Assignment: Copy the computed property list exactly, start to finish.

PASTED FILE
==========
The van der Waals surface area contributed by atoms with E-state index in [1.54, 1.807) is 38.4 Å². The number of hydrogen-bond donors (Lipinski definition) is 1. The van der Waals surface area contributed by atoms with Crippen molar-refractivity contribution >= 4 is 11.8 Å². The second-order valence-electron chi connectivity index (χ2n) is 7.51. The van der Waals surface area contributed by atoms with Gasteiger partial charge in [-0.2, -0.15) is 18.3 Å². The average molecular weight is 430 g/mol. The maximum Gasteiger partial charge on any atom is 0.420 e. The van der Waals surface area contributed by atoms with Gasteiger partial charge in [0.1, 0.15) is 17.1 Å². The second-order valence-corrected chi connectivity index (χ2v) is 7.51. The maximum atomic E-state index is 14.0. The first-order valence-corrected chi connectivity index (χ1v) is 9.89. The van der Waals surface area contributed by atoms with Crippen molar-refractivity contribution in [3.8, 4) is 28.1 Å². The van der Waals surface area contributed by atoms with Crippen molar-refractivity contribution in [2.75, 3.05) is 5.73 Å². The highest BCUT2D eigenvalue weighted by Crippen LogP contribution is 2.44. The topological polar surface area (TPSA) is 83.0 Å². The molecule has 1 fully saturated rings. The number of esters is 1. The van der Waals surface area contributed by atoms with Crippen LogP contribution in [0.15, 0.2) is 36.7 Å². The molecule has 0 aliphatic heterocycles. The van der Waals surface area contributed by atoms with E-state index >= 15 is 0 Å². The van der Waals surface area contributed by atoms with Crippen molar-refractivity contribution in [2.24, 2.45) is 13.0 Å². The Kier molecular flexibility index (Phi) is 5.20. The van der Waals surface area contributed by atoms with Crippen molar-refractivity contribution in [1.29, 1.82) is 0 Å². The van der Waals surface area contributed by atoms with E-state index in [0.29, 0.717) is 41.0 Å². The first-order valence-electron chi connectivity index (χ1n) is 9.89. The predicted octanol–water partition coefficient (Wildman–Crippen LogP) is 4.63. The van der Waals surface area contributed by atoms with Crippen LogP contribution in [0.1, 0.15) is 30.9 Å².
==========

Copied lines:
The van der Waals surface area contributed by atoms with E-state index in [1.54, 1.807) is 38.4 Å². The number of hydrogen-bond donors (Lipinski definition) is 1. The van der Waals surface area contributed by atoms with Crippen molar-refractivity contribution >= 4 is 11.8 Å². The second-order valence-electron chi connectivity index (χ2n) is 7.51. The van der Waals surface area contributed by atoms with Gasteiger partial charge in [-0.2, -0.15) is 18.3 Å². The average molecular weight is 430 g/mol. The maximum Gasteiger partial charge on any atom is 0.420 e. The van der Waals surface area contributed by atoms with Gasteiger partial charge in [0.1, 0.15) is 17.1 Å². The second-order valence-corrected chi connectivity index (χ2v) is 7.51. The maximum atomic E-state index is 14.0. The first-order valence-corrected chi connectivity index (χ1v) is 9.89. The van der Waals surface area contributed by atoms with Crippen molar-refractivity contribution in [3.8, 4) is 28.1 Å². The van der Waals surface area contributed by atoms with Crippen molar-refractivity contribution in [2.75, 3.05) is 5.73 Å². The highest BCUT2D eigenvalue weighted by Crippen LogP contribution is 2.44. The topological polar surface area (TPSA) is 83.0 Å². The molecule has 1 fully saturated rings. The number of esters is 1. The van der Waals surface area contributed by atoms with Crippen LogP contribution in [0.15, 0.2) is 36.7 Å². The molecule has 0 aliphatic heterocycles. The van der Waals surface area contributed by atoms with E-state index >= 15 is 0 Å². The van der Waals surface area contributed by atoms with Crippen molar-refractivity contribution in [2.24, 2.45) is 13.0 Å². The Kier molecular flexibility index (Phi) is 5.20. The van der Waals surface area contributed by atoms with Crippen molar-refractivity contribution in [1.29, 1.82) is 0 Å². The van der Waals surface area contributed by atoms with E-state index in [0.29, 0.717) is 41.0 Å². The first-order valence-electron chi connectivity index (χ1n) is 9.89. The predicted octanol–water partition coefficient (Wildman–Crippen LogP) is 4.63. The van der Waals surface area contributed by atoms with Crippen LogP contribution in [0.1, 0.15) is 30.9 Å².